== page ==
Affordable housing questions draw hundreds to Domino forum

Hundreds of long-time and low-income Williamsburg residents filled Transfiguration Church on Monday, October 6, to find out how affordable housing would work on the soon-to-begin Domino Sugar development site, and the forum did not disappoint.

According to developer Two Trees Management, of the 700 affordable units planned for the multi-tower project, the first 105 will be available by spring, 2017, at Site E, located on Kent Avenue between South Third and South Fourth Streets. Construction begins in January, 2015.

The going rate will include studios for $553 to $703 per month, one-bedrooms for $595 to $765 per month, and two to bedrooms for $723-$916 per month.

The median income threshold to qualify for affordable units begins at $20,109-$24,080 per year.

Residents within the Williamsburg and Greenpoint boundaries of Community Board 1 will receive preference during the housing lottery, although applications will be open to all New Yorkers.

This is good news for residents who worry about being priced out of their apartments by luxury developments, said representatives of forum organizers Southside United HDFC-Los Sures and Churches United For Fair Housing (CUFFC).

“The rate of rent is within the range that will help a section of the community,” said Thomas Servello, director of communications at Los Sures. “While there will still be a need for affordable housing, every bit helps.”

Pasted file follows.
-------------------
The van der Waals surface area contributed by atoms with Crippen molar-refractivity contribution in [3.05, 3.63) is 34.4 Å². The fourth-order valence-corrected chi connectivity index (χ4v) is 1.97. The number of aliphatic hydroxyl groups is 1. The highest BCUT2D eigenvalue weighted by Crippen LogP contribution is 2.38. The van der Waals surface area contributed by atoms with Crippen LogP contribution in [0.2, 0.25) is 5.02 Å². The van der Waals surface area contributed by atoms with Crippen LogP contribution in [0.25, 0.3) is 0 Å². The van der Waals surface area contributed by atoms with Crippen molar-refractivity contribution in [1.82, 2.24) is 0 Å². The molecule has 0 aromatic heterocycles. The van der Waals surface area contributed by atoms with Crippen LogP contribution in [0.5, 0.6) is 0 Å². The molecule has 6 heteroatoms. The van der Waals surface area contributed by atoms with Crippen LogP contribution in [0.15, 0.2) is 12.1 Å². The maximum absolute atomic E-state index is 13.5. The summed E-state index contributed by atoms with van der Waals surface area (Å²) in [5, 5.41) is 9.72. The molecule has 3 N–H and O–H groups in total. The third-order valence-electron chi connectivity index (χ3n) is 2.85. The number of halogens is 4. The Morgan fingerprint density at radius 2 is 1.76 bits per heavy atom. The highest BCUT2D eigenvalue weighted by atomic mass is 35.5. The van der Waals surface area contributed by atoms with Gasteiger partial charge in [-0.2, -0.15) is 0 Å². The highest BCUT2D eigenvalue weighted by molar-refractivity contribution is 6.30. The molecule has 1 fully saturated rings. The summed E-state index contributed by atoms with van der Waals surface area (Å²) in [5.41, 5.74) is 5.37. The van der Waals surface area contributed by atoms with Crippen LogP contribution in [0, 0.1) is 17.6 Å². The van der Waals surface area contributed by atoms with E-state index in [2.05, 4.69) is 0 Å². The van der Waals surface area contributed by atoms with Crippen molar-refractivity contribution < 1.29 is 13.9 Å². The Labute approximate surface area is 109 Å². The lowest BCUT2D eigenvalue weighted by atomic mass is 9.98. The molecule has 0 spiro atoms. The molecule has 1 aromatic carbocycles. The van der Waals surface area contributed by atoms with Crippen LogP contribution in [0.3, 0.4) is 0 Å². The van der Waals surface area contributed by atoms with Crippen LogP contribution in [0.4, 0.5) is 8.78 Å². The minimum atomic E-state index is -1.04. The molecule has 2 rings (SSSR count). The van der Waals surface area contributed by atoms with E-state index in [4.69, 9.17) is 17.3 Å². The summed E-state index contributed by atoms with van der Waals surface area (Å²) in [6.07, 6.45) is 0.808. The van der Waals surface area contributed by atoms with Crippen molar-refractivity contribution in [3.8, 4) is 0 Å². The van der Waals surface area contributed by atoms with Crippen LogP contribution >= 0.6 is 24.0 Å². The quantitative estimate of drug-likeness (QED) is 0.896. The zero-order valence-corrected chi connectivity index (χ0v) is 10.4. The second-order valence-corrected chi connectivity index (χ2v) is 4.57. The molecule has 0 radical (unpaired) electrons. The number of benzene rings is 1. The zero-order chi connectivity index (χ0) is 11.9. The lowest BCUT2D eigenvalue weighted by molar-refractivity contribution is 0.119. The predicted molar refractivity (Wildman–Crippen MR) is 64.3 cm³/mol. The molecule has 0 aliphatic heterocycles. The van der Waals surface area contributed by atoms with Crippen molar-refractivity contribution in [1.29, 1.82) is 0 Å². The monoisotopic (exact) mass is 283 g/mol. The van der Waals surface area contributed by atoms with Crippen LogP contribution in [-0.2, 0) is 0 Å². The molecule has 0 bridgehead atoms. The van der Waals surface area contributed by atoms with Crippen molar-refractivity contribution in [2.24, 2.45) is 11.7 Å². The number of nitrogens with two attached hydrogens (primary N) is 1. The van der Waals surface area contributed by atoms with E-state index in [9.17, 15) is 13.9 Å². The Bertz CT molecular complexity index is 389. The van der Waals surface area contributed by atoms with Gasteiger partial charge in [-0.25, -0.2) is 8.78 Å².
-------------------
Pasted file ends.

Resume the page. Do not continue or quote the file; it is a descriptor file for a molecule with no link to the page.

The new data has also spurred increased interest in the application process, which begins around 18 months from now, Servello said.

Both Los Sures and CUFFC will spent that time “educating the community about timelines and requirements through town hall meetings, and directly at our offices,” he said. “We will also help families with financial literacy, as applicants should have good credit, steady employment, and their incomes have to fall within certain ranges.”

Community meetings will continue to be held every few months.

January, 2015, will mark the start of construction not only on Site E, but also on Two Trees’ planned waterfront park, which begins with a year of fortifying the shoreline and construction area against storms and hurricanes.

Eventually, the Domino site will be home to apartment buildings, office towers for technology and creative businesses, a six-acre publicly-accessible waterfront park, a community recreation center and a public school.

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